Good question. I don't know enough if it can track usage patterns, but
my guess is it could. (At least, if running as root; if not root I
think it could only read the memory of processes belonging to the
effective user, but since you say it should track that users' stuff
anyway I think that's a non-issue. That said...) AFAIK the ratio is
adjustable in real-time. (...it might need to be root to tweak the
ratio, or else have an suid helper program. The latter is probably
better... although it's probably better to make the whole thing run as
root so it is system-wide. For single-user systems, it will mostly
track the logged-in user anyway, but also account for system daemons.
For multi-user systems, presumably you don't want to treat one user
preferentially. And surely you don't want multiple instances running
and contending on what to make the ratio.)


Short answer: I think it's possible.

Usage patterns are a function of user /and time/. I assume such a
program could be tuned to handle varying usage patterns as well.


Desktop systems tend to be single user and usage centric which can
change, while multiuser systems tend to be setup for a dedicated usage
which does not change. The tuning application would be optional in both
cases with at least two different modes of operation. The single user
would more likely use it in a transparent auto-tuning mode while the
administrator of the multiuser system would use it as a support tool in
non auto-tuning, reporting only mode.

One of the things that I have learned over the years is that what I
don't know exceeds what I do know. I may know the utilization that I
have for my systems and those that I have supported. There are probably
quite a few that I don't know about. If the single user systems were
given the option of sending feedback to a development repository and
provide a "usefulness" reporting site for feedback that could be used
for making adjustments to the auto-tuning parameters. In addition to
the nominal testing that would be done during development, other usage
and utilization functionalities can be accounted for.

This type of applications would be useful for a broad range of
implementations, and perhaps help reduce some of the "art" to system
tuning. Additionally, it might have a positive impact on "perceived"
desktop performance over a broad range of environments.


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Old 02-18-2009, 03:37 PM
Matthew Woehlke
 
Default Linux users want better desktop performance (Screw data. Prioritize code)

Roy Bynum wrote:

Desktop systems tend to be single user


This seems to be changing, in my experience. Linux especially encourages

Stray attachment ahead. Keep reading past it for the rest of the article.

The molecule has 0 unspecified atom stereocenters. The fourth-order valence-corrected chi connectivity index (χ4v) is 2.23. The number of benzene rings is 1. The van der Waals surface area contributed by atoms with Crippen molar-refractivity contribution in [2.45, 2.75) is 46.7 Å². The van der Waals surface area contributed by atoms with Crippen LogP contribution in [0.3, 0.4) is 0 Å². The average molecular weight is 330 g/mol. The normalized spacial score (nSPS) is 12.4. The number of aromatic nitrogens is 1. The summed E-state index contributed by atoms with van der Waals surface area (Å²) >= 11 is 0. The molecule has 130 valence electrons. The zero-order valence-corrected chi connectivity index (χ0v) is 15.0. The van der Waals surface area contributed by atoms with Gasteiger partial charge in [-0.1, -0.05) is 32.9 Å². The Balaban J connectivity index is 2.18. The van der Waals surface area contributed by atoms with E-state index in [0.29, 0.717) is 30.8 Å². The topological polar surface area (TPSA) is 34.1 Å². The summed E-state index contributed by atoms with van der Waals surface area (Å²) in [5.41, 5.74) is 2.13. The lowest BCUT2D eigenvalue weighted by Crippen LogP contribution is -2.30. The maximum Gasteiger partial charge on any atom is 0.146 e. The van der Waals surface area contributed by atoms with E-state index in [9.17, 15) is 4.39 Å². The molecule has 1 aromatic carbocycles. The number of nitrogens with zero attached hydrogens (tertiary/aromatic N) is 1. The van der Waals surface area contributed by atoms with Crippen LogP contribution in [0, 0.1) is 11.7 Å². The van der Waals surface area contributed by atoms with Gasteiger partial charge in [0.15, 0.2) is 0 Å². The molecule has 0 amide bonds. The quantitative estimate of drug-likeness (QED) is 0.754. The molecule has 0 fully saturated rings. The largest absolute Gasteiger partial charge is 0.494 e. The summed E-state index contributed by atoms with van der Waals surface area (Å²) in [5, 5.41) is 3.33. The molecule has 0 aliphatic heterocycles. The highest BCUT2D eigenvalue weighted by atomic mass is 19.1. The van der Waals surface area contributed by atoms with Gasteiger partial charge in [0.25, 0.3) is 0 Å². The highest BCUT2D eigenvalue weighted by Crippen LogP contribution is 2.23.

multiple users.


My home system deals with two non-daemon users on a regular basis and
occasionally three... and I'm the only human using it. Family computers
will sometimes (and should /always/, TBH*) have different user accounts
for each family member.


(* not just for security reasons, it's also practical; each user gets
their own personalizations)


and usage centric which can
change, while multiuser systems tend to be setup for a dedicated usage
which does not change.


You clearly haven't met some of the systems I use, that get used for
anything and everything :-)... running IDE's, builds, stress testing...
Even a "single-purpose" box for software QA can easily run the gamut of
usage patterns.


The tuning application would be optional in both
cases with at least two different modes of operation. The single user
would more likely use it in a transparent auto-tuning mode while the
administrator of the multiuser system would use it as a support tool in
non auto-tuning, reporting only mode.


Sure, but if it's well-written, I don't see why you shouldn't be able to
use it to auto-tune on a multi-user system. Even on a "true" single-use
system, you could use it as a "fire and forget" way to improve
performance; I agree you probably will not get the maximum benefit from
this, but unless the program really sucks, it should be better than
leaving the default settings.


At any rate, my previous point was mainly that it should be able to
monitor the entire system (which likely requires elevated privileges).
Since you mentioned monitoring at the system-level, we seem to agree on
this.


One of the things that I have learned over the years is that what I
don't know exceeds what I do know. I may know the utilization that I
have for my systems and those that I have supported. There are probably
quite a few that I don't know about. If the single user systems were
given the option of sending feedback to a development repository and
provide a "usefulness" reporting site for feedback that could be used
for making adjustments to the auto-tuning parameters.


That sounds like an interesting idea.

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Old 02-20-2009, 04:36 PM
Alex de Jong
 
Default Linux users want better desktop performance (Screw data. Prioritize code)

That's why I switched to FluxBox. Damn ugly, but fast.
I don't need the fancy blinking windows, sliding menu's or whatever,
But I see your problem: things like BlackBox tend to get too
ugly/unhandy fast...


Valent Turkovic wrote:

On Tue, Feb 17, 2009 at 8:19 PM, Valent Turkovic
<valent.turkovic@gmail.com> wrote:


http://rudd-o.com/en/linux-and-free-software/tales-from-responsivenessland-why-linux-feels-slow-and-how-to-fix-that